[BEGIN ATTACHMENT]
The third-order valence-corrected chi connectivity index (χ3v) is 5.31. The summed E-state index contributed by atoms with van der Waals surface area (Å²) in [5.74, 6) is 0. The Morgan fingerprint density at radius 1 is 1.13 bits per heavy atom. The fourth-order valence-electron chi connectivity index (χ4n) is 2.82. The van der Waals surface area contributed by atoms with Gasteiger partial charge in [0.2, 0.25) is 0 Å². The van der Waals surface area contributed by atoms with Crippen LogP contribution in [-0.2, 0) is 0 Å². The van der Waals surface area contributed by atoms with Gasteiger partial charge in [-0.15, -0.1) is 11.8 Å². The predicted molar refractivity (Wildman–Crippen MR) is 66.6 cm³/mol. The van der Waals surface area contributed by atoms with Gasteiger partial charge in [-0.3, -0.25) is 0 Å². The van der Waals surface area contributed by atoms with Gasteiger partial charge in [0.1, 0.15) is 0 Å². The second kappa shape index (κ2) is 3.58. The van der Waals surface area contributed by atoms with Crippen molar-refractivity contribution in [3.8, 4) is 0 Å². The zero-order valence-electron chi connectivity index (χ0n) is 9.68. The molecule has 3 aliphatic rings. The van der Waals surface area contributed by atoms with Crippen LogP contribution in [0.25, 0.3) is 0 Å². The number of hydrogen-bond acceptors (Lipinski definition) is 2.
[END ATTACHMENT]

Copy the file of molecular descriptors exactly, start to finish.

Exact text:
The third-order valence-corrected chi connectivity index (χ3v) is 5.31. The summed E-state index contributed by atoms with van der Waals surface area (Å²) in [5.74, 6) is 0. The Morgan fingerprint density at radius 1 is 1.13 bits per heavy atom. The fourth-order valence-electron chi connectivity index (χ4n) is 2.82. The van der Waals surface area contributed by atoms with Gasteiger partial charge in [0.2, 0.25) is 0 Å². The van der Waals surface area contributed by atoms with Crippen LogP contribution in [-0.2, 0) is 0 Å². The van der Waals surface area contributed by atoms with Gasteiger partial charge in [-0.15, -0.1) is 11.8 Å². The predicted molar refractivity (Wildman–Crippen MR) is 66.6 cm³/mol. The van der Waals surface area contributed by atoms with Gasteiger partial charge in [-0.3, -0.25) is 0 Å². The van der Waals surface area contributed by atoms with Gasteiger partial charge in [0.1, 0.15) is 0 Å². The second kappa shape index (κ2) is 3.58. The van der Waals surface area contributed by atoms with Crippen molar-refractivity contribution in [3.8, 4) is 0 Å². The zero-order valence-electron chi connectivity index (χ0n) is 9.68. The molecule has 3 aliphatic rings. The van der Waals surface area contributed by atoms with Crippen LogP contribution in [0.25, 0.3) is 0 Å². The number of hydrogen-bond acceptors (Lipinski definition) is 2.